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A comparative genomics perspective on the genetic content of the alkaliphilic haloarchaeon Natrialba magadii ATCC 43099T

Shivakumara Siddaramappa1, Jean F Challacombe1, Rosana E DeCastro2, Friedhelm Pfeiffer3, Diego E Sastre2, María I Giménez2, Roberto A Paggi2, John C Detter1, Karen W Davenport1, Lynne A Goodwin1, Nikos Kyrpides4, Roxanne Tapia1, Samuel Pitluck4, Susan Lucas4, Tanja Woyke4 and Julie A Maupin-Furlow5*

Author Affiliations

1 DOE Joint Genome Institute, Los Alamos National Laboratory, Los Alamos, NM, 87545, USA

2 Instituto de Investigaciones Biológicas, Facultad de Ciencias Exactas y Naturales, Universidad Nacional de Mar del Plata, Funes 3250 4to Nivel, Mar del Plata, 7600, Argentina

3 Department of Membrane Biochemistry, Max Planck Institute of Biochemistry, Am Klopferspitz 18, D-82152, Martinsried, Germany

4 DOE Joint Genome Institute, Walnut Creek, CA, 94598, USA

5 Department of Microbiology and Cell Science, University of Florida, Bldg. 981, Museum Rd., P.O. Box 110700, Gainesville, FL, 32611-0700, USA

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BMC Genomics 2012, 13:165  doi:10.1186/1471-2164-13-165

Published: 4 May 2012



Natrialba magadii is an aerobic chemoorganotrophic member of the Euryarchaeota and is a dual extremophile requiring alkaline conditions and hypersalinity for optimal growth. The genome sequence of Nab. magadii type strain ATCC 43099 was deciphered to obtain a comprehensive insight into the genetic content of this haloarchaeon and to understand the basis of some of the cellular functions necessary for its survival.


The genome of Nab. magadii consists of four replicons with a total sequence of 4,443,643 bp and encodes 4,212 putative proteins, some of which contain peptide repeats of various lengths. Comparative genome analyses facilitated the identification of genes encoding putative proteins involved in adaptation to hypersalinity, stress response, glycosylation, and polysaccharide biosynthesis. A proton-driven ATP synthase and a variety of putative cytochromes and other proteins supporting aerobic respiration and electron transfer were encoded by one or more of Nab. magadii replicons. The genome encodes a number of putative proteases/peptidases as well as protein secretion functions. Genes encoding putative transcriptional regulators, basal transcription factors, signal perception/transduction proteins, and chemotaxis/phototaxis proteins were abundant in the genome. Pathways for the biosynthesis of thiamine, riboflavin, heme, cobalamin, coenzyme F420 and other essential co-factors were deduced by in depth sequence analyses. However, approximately 36% of Nab. magadii protein coding genes could not be assigned a function based on Blast analysis and have been annotated as encoding hypothetical or conserved hypothetical proteins. Furthermore, despite extensive comparative genomic analyses, genes necessary for survival in alkaline conditions could not be identified in Nab. magadii.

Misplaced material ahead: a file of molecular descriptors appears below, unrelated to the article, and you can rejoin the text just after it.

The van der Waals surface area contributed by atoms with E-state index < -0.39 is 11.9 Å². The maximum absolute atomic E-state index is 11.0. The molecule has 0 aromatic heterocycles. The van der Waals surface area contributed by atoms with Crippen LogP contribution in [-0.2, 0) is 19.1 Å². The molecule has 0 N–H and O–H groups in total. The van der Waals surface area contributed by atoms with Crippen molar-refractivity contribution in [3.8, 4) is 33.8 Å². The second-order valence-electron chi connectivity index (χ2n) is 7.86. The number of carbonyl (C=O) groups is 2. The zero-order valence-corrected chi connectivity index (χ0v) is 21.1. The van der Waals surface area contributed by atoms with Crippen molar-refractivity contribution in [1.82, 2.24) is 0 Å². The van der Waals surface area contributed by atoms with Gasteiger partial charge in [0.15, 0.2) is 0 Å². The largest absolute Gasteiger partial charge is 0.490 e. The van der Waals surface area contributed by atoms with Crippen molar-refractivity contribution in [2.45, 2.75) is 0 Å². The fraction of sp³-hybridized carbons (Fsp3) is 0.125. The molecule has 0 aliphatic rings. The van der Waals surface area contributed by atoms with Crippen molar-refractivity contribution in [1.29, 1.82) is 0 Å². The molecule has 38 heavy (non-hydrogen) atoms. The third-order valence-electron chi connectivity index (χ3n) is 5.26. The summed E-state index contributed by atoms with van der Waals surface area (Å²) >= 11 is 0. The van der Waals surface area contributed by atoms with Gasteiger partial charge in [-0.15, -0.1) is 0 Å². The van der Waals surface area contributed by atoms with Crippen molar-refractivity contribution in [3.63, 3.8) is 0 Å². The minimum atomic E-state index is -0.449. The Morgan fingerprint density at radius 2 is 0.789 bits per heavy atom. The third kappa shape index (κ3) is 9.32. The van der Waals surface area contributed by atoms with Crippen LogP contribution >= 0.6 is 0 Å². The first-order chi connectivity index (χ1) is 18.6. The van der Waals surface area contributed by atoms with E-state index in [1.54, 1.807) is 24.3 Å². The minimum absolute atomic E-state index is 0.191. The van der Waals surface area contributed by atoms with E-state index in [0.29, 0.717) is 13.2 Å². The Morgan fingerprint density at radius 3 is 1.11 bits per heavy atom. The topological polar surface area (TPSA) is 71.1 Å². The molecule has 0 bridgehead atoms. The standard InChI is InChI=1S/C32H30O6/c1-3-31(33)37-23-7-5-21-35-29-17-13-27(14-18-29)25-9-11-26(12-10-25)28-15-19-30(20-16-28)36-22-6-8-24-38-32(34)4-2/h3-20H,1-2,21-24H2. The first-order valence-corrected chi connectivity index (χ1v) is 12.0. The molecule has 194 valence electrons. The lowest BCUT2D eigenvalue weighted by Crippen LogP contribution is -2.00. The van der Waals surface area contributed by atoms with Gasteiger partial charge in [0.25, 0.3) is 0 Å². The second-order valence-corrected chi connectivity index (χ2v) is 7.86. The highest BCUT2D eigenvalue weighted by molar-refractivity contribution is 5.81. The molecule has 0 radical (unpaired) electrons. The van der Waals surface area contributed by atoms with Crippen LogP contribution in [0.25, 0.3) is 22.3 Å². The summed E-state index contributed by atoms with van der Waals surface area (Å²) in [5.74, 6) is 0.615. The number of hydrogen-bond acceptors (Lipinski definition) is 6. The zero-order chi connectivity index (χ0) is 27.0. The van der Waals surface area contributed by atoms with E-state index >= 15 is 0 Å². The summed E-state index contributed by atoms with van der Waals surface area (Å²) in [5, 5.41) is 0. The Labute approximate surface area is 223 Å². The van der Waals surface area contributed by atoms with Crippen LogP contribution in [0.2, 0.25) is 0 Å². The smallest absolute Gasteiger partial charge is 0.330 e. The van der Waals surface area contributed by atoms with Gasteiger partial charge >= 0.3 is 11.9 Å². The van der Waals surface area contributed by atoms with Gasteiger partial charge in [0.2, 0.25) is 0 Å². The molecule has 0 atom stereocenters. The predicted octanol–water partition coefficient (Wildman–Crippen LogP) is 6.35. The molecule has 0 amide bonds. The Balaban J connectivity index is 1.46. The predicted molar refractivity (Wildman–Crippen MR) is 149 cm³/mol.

Based on genomic analyses, Nab. magadii is predicted to be metabolically versatile and it could use different carbon and energy sources to sustain growth. Nab. magadii has the genetic potential to adapt to its milieu by intracellular accumulation of inorganic cations and/or neutral organic compounds. The identification of Nab. magadii genes involved in coenzyme biosynthesis is a necessary step toward further reconstruction of the metabolic pathways in halophilic archaea and other extremophiles. The knowledge gained from the genome sequence of this haloalkaliphilic archaeon is highly valuable in advancing the applications of extremophiles and their enzymes.